From Cooking Videos to QAnon, N.H.-Based Video Platform Attracts Users Banned Elsewhere
Until she was kicked off Twitter, Savanah Hernandez had amassed more than 120,000 followers.
“I guess you could say I'm more conservative-leaning in my rhetoric, and I mostly focus on politics and daily news,” said Hernandez, a commentator and journalist based in Texas.
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Those followers disappeared last November, though, when the 24-year old was caught in the social media purge following false claims about a stolen election. More recently, Hernandez was also temporarily suspended from YouTube for questioning the safety of the COVID-19 vaccine.
When she was allowed back on the website, Hernandez encouraged her 16,000 subscribers to follow her on a different website, called Odysee, “where I’m not going to get censored.”
Odysee, which is owned by LBRY, a Manchester-based tech company, launched in December. On first glance, it looks like other video hosting websites. But it is taking a decidedly different approach to content moderation: no censorship, no-deplatforming, no matter what users say.
“LBRY is the future of digital content, and how we share it, and how we publish it,” Jeremy Kauffman, LBRY’s founder, told a web host during an interview published in January. (Kauffman declined an interview for this story.)
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The website does have some community guidelines in place, including no threats of violence, no pornography, and no copyright infringment.
But if the website is a giant swimming pool, LBRY is pledging to not filter the water.
“I’m not going to deny that if you want to use LBRY in a ‘Wild West’ kind of way, that that’s possible,” said Kauffman. “But I'd actually say that our intent is not to be edgy or to be putting provocative things in peoples’ faces. Our goal is to give people choices.”
That ethos is in line with Kauffman’s own politics: He’s a libertarian and current board member of the Free State Project, which aims to attract like-minded libertarians to move to New Hampshire, in an effort to exert political influence.
Recently, Kauffman tweeted about walking through an airport while defying mask rules. To some extent, Odysee’s content has that same vibe. It’s most-viewed video of all time, according to a third-party tracking site, is a lecture about the purported dangers of the vaccine.
With more than 10 million videos already uploaded, there is plenty of everything on Odysee, from guitar lessons and video gaming to cooking shows.
But it is also hosting plenty of user-made videos about PizzaGate, Qanon, false allegations claiming a stolen election, and Holocaust denials.
Online extremism experts say Odysee’s hands-off approach poses a risk, specifically from the far right, in spreading bigotry, anti-semitism, and undermining faith in democracy.
“We see a lot of problematic YouTubers who espouse extreme right ideas who use Odysee as a backup channel, in the fear that, at any point, they will be banned from YouTube,” said Eviane Leidig, a researcher based at the University of Oslo.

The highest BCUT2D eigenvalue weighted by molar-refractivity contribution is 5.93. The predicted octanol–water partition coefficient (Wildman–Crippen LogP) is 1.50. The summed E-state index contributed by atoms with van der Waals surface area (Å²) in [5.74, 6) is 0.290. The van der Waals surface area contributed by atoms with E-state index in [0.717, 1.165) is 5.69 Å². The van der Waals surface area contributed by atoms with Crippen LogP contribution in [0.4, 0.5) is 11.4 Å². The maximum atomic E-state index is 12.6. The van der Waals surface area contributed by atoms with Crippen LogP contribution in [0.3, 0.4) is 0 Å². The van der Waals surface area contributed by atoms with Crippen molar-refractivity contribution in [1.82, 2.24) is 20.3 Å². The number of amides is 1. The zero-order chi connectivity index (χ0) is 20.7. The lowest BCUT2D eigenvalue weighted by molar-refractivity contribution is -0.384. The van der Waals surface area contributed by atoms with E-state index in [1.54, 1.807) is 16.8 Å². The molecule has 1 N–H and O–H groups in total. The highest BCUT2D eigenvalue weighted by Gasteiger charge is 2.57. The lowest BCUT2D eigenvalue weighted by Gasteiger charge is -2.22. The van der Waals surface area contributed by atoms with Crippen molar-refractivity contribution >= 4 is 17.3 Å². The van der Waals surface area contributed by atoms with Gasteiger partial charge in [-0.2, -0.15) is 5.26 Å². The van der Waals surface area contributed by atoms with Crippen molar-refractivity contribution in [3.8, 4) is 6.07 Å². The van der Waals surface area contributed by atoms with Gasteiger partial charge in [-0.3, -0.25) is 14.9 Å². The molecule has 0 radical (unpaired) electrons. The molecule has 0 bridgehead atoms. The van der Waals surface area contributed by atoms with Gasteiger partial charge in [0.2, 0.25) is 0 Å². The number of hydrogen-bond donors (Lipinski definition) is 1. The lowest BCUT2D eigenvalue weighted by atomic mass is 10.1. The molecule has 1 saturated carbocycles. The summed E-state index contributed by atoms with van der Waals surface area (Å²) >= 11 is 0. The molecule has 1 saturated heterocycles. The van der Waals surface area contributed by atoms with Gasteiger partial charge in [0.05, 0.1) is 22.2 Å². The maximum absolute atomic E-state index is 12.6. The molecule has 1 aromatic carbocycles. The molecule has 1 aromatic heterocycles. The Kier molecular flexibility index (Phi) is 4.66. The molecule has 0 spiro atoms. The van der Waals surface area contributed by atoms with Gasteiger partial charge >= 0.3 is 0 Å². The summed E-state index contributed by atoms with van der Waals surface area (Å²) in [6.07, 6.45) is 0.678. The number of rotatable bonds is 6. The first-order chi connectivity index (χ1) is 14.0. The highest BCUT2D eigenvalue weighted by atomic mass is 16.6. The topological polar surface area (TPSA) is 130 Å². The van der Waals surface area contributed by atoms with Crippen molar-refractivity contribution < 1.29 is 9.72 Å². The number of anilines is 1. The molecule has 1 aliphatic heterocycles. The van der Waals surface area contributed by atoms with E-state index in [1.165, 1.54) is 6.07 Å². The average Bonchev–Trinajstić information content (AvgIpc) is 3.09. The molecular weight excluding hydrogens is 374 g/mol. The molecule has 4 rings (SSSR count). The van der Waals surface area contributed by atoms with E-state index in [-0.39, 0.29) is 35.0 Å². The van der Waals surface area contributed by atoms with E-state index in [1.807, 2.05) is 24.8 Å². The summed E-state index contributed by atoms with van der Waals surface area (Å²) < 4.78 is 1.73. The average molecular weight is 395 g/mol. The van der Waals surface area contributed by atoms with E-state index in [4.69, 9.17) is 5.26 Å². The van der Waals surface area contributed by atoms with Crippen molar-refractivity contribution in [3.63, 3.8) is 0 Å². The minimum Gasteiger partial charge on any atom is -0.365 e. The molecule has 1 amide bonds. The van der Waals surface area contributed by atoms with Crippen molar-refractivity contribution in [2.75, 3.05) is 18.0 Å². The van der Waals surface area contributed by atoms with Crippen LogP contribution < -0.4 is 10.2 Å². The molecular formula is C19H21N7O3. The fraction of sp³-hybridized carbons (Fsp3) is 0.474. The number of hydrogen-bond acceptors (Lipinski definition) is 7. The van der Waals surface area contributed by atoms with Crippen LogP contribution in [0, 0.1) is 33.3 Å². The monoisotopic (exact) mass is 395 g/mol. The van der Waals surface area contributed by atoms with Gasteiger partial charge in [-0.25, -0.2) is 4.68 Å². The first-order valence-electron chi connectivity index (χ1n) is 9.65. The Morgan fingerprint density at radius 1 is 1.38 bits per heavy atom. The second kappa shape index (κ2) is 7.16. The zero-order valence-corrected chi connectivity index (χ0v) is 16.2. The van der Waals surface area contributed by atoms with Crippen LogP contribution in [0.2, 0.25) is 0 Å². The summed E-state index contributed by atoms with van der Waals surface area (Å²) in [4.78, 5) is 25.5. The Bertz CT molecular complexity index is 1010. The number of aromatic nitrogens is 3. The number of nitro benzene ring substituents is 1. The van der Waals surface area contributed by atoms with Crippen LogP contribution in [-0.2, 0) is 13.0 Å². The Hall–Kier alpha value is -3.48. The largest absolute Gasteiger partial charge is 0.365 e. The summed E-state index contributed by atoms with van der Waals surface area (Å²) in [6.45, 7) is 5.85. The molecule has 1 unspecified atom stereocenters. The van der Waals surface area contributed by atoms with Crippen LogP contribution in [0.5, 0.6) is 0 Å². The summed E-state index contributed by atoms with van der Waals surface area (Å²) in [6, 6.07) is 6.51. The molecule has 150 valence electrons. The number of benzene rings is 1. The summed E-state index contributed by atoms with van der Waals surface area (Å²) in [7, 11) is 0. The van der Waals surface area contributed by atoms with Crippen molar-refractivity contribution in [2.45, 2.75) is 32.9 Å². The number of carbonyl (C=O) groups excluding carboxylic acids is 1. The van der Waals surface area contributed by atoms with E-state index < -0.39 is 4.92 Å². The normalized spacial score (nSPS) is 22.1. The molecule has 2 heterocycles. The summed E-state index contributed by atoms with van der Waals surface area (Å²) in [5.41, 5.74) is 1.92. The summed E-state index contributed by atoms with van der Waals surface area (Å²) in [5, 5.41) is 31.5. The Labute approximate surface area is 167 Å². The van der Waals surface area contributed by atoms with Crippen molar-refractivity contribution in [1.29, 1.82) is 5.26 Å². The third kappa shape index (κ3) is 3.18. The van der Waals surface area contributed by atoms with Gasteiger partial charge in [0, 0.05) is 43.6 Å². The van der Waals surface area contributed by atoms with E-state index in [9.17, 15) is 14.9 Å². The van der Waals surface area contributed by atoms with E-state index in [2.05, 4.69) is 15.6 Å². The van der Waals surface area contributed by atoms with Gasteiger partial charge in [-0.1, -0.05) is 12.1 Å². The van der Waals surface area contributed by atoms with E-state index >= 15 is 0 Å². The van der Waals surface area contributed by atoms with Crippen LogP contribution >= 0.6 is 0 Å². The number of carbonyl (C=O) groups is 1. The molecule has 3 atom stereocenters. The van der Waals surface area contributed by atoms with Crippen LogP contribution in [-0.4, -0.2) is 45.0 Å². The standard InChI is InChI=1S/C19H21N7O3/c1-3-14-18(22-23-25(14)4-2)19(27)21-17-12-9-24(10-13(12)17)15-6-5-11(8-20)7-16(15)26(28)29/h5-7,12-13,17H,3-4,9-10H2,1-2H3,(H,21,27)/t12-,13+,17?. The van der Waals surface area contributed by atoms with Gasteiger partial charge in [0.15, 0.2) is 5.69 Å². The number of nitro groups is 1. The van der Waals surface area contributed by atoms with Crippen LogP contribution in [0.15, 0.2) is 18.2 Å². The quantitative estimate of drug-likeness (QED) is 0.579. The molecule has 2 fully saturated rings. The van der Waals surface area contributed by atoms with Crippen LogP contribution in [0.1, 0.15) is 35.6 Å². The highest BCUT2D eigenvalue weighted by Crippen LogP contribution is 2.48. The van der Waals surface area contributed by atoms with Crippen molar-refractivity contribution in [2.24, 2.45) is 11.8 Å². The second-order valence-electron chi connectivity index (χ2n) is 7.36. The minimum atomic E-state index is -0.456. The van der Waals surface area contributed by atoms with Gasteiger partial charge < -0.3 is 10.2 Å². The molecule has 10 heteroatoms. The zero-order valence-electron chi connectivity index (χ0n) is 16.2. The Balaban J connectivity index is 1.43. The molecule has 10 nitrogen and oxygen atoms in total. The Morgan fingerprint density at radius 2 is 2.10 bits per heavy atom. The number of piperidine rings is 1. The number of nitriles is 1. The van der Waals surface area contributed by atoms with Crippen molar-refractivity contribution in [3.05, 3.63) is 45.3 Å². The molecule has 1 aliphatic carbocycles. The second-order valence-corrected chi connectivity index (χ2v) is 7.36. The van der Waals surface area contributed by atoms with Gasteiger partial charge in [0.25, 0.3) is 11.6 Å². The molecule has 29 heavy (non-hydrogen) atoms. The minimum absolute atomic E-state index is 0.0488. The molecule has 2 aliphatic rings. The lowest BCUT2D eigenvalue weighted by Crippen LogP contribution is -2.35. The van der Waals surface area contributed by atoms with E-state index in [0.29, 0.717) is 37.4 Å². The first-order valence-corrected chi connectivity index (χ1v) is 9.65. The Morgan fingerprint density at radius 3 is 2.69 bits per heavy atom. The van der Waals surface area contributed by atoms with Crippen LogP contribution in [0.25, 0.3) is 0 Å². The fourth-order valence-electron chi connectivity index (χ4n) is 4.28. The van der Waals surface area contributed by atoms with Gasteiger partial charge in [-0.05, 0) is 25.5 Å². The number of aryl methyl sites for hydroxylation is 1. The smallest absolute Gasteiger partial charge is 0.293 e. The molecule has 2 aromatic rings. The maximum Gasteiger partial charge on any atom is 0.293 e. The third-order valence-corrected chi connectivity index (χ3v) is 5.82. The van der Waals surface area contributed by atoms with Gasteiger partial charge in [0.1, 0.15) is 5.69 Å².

She recently wrote about the potential for Odysee becoming a platform for the far right.
“I very much support some of these values of libertarianism. It is certainly an aspect of technology that we need to promote beyond the big tech giants. But we also should be hesitant about...the harms that could come as a result,” she said.
Another part of the company’s anti-establishment model is the creation of its own cryptocurrency.
On YouTube, popular video-makers earn U.S. dollars. On Odysee, content creators earn LBRY Credits, which are digital tokens. Users can spend them on the website, as well as other apps, while investors can buy or sell the token on third-party exchange sites.
That’s caught the eye of federal regulators. In March, the SEC filed a lawsuit against LBRY, alleging that the company sold big batches of its tokens to institutional investors and venture capitalists. The agency says LBRY is treating the cryptocurrency as a security - almost like a stock - but failed to register it.
LBRY counters that the government doesn’t understand the complicated technology, and that no one has been harmed by its actions. It also claims the SEC’s actions but the entire world of cryptocurrency at risk.
“That’s going to be the big fight in LBRY. Why are people buying these tokens: consumption, or speculation,” explains John Orcutt, who teaches securities law at the UNH School of Law.
This is just the latest in a string of similar SEC lawsuits. On one side are cutting edge digital companies launching their own currencies. On the other are the laws, including some very old laws, about what counts as a security.
Orcutt believes it’s time for the regulations to catch up with the technology.
“All of this, to me, seems like a very good time for us to be looking at this more holistically, as opposed to on a case by case basis. I think we need a more holistic solution,” said Orcutt.
Some of LBRY’s loudest defenders are the very people earning digital money on its website. Naomi Brockwell is a kind of evangelist for the crypto movement. She frequently posts videos about tech, Bitcoin, and privacy issues to both YouTube and Odysee. She said earning cryptocurrency is one of Odysee’s main draws, and that no one is being harmed.
“This idea that the government is protecting us, I just don’t buy it,” said Brockwell. “But I would go even further. I don’t think the SEC are necessarily being bad people, they are just upholding really bad laws. And we need to revisit these laws.”
The SEC declined to comment on the lawsuit, which could take months, or likely longer, to play out. In the meantime, LBRY will continue courting users with the promise of control over what you make, and what you see.
(Clarification: this piece was updated to reflect that LBRY's digital token can be used in other apps in addition to Odysee.)